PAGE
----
More than 243 billion litres of sewage has been pumped into the Thames in the last four years, the London Assembly Liberal Democrats have said.
Thousands of fish died after storms forced sewage into the Thames
They have called on government ministers to stop delaying a decision whether to back the construction of a tunnel which could ease the problem.
Thames Water says it would cost £1.5bn and will take 10 years to build.
The Liberal Democrats described the figures from January 2001 to November 2004, as an "absolute disgrace".
Dead fish were found floating in the river when heavy rain flooded the Victorian sewers in August.
'Cause for concern'
Mike Tuffrey, London Assembly Liberal Democrat spokesman for the environment, said dumping untreated sewage was "something that happened in the Victorian era".
"So much sewage being pumped into the Thames is bad for the environment, bad for human health and bad for the image of both the Thames and London," he said.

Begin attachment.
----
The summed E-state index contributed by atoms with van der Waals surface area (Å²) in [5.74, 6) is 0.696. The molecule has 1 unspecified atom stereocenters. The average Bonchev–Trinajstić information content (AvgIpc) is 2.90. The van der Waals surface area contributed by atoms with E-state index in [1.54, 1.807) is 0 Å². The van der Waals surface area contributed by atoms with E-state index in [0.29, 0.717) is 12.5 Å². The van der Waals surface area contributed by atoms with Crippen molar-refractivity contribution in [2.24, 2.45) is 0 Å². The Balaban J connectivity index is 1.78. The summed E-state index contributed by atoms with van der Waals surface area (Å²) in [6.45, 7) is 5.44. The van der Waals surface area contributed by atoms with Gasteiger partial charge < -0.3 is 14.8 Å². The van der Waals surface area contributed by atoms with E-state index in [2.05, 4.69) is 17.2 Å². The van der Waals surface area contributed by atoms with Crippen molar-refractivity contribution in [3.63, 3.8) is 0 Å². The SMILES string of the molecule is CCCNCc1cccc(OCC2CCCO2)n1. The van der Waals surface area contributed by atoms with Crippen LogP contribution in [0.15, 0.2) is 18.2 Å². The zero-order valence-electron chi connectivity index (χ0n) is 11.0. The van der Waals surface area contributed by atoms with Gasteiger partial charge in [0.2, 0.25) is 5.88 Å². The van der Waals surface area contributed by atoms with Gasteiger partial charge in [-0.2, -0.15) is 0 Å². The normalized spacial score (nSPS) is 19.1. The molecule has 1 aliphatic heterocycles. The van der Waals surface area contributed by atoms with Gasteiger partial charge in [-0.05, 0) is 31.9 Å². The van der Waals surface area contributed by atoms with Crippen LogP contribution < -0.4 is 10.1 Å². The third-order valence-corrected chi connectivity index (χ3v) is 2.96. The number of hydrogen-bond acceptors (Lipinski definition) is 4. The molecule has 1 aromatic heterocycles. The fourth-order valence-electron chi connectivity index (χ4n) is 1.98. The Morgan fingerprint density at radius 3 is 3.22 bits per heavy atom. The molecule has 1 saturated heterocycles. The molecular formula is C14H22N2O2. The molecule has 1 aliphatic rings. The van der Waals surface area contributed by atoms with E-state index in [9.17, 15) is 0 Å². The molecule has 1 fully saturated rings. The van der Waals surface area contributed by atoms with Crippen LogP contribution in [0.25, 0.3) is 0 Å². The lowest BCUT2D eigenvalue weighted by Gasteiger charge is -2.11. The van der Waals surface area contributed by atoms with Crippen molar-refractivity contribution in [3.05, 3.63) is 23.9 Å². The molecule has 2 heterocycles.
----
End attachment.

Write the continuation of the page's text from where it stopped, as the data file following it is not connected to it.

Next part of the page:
A Thames Water spokesman said the figures were a cause for concern but efforts were ongoing to try to alleviate the problem.
He said barges are used to pump oxygen into the river and a chemical which boosts oxygen levels, both help to counter the effects of pollution.
A spokesman for the Department of Environment, Food and Rural Affairs said ministers had asked for a further study into the proposed tunnel.
He said in the meantime money was being invested into treatment works and smaller scale measures to tackle the problem.
The tunnel - running along the course of the river - would intercept rain water and take it to treatment works in east London.